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Waitrose re-structure to close six of its struggling stores

Published:  09 February, 2017

Upmarket grocer Waitrose has announced a major re-structure of its stores and management teams in a move to "flexible branch team working".

It has emerged that the grocer will be closing six of its struggling stores, potentially affecting 700 jobs across the country.

At the same time, plans are in place to open stores in new locations and improving existing stores instead by adding cafes, wine bars and sushi counters.

Rising food costs and customers switching to cut-price rivals has contributed to the decision, which could present an opportunity for smaller suppliers to fill the gap in the areas earmarked for closures.

"Waitrose's decision brings huge opportunity for smaller suppliers and retailers in these areas to capitalise on the gap in the market for a higher-end local grocery offering," Aamar Aslam, CEO of Funding Invoice, said.

"Independent retailers must continue to look for the opportunities presented to them by their larger counterparts, and meet the increasing consumer demand for local produce in a local store.

"This gives small businesses a fantastic opportunity to break into the mainstream grocery market and increase both inbound footfall and sales. Whilst access to finance can undoubtedly be a barrier to growth in these situations, small suppliers must look to finance partners to assist with funding the gap in the grocery market left by large stores closing down."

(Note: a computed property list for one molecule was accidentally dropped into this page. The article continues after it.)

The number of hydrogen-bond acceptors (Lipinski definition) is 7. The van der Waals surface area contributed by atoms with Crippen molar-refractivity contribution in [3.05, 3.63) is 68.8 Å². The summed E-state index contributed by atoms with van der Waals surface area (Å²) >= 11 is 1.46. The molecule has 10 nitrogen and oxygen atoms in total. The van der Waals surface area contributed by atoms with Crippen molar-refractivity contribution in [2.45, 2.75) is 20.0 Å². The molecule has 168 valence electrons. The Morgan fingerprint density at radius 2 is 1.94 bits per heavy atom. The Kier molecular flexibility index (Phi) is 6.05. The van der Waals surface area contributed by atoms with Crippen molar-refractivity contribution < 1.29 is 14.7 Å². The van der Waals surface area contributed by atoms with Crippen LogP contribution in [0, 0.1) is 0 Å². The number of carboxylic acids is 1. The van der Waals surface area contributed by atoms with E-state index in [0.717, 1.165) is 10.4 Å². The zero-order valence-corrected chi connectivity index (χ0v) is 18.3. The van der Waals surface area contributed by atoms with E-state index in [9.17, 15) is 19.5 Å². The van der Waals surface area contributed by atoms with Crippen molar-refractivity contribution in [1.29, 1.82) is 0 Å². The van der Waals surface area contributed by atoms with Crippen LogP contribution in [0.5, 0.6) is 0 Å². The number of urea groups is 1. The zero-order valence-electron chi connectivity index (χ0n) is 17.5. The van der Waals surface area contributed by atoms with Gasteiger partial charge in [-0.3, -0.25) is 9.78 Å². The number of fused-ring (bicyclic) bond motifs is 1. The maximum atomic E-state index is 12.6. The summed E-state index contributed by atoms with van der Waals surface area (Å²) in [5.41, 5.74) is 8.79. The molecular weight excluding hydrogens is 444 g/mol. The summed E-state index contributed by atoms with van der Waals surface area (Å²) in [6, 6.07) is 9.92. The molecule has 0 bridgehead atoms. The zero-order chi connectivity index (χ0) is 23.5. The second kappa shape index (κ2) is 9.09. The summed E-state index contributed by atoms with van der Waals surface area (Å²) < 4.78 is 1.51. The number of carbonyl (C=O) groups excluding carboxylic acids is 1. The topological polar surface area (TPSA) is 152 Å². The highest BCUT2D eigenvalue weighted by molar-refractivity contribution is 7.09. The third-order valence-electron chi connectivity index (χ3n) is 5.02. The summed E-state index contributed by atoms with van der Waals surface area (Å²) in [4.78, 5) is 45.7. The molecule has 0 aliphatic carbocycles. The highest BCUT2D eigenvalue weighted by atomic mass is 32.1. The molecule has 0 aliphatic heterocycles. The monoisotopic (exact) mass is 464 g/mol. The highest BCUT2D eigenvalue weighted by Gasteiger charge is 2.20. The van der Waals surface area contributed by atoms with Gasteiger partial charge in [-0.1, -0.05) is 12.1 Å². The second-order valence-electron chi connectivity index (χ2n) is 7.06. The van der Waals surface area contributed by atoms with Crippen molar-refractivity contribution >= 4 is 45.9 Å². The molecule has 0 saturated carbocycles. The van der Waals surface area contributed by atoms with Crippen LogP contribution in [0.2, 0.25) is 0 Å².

Waitrose is also intending to remove the role of department manager in its 350 stores, to move towards a "more flexible branch team working across the whole shop rather than dividing teams into specific sections".

Over the course of three years, most of the 486 department managers will become deputy store managers and staff reduction will take place gradually through retirement, "natural turnover" and voluntary redundancies.

Waitrose retail director Ben Stimson said: "We'd always try hard to avoid closing branches, but we review how our branches are doing commercially and respond where we have to. We'll be consulting with our [staff] on these proposed closures and will give them all the support they need."

The stores earmarked for closure are in Hertford, Staines, Leek, Huntingdon, Cardiff Queen Street and Palmers Green in north London.

However, Rob Collins, the managing director of Waitrose who took over from Mark Price last year, plans to open eight new Waitrose stores this year.

Two have already opened in Leatherhead and Faringdon, while stores in Haywards Heath, Banbury, Bromsgrove, Finchley, Addlestone and Winchmore Hill are to follow.

The company said the new stores would create 600 jobs.